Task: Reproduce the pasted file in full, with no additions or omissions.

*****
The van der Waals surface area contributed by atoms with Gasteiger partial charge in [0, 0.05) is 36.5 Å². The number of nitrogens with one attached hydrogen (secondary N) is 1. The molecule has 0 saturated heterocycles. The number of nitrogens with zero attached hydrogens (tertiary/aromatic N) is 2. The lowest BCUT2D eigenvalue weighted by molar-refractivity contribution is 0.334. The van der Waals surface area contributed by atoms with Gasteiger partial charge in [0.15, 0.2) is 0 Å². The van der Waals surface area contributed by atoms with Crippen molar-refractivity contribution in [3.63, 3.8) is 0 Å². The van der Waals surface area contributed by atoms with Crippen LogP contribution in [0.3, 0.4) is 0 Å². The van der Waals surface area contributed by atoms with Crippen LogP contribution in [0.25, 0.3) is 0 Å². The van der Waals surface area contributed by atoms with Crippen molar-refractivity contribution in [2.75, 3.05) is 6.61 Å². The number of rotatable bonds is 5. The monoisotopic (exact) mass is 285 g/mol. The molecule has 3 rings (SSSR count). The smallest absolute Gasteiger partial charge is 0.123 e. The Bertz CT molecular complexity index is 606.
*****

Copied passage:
The van der Waals surface area contributed by atoms with Gasteiger partial charge in [0, 0.05) is 36.5 Å². The number of nitrogens with one attached hydrogen (secondary N) is 1. The molecule has 0 saturated heterocycles. The number of nitrogens with zero attached hydrogens (tertiary/aromatic N) is 2. The lowest BCUT2D eigenvalue weighted by molar-refractivity contribution is 0.334. The van der Waals surface area contributed by atoms with Gasteiger partial charge in [0.15, 0.2) is 0 Å². The van der Waals surface area contributed by atoms with Crippen molar-refractivity contribution in [3.63, 3.8) is 0 Å². The van der Waals surface area contributed by atoms with Crippen LogP contribution in [0.3, 0.4) is 0 Å². The van der Waals surface area contributed by atoms with Crippen LogP contribution in [0.25, 0.3) is 0 Å². The van der Waals surface area contributed by atoms with Crippen molar-refractivity contribution in [2.75, 3.05) is 6.61 Å². The number of rotatable bonds is 5. The monoisotopic (exact) mass is 285 g/mol. The molecule has 3 rings (SSSR count). The smallest absolute Gasteiger partial charge is 0.123 e. The Bertz CT molecular complexity index is 606.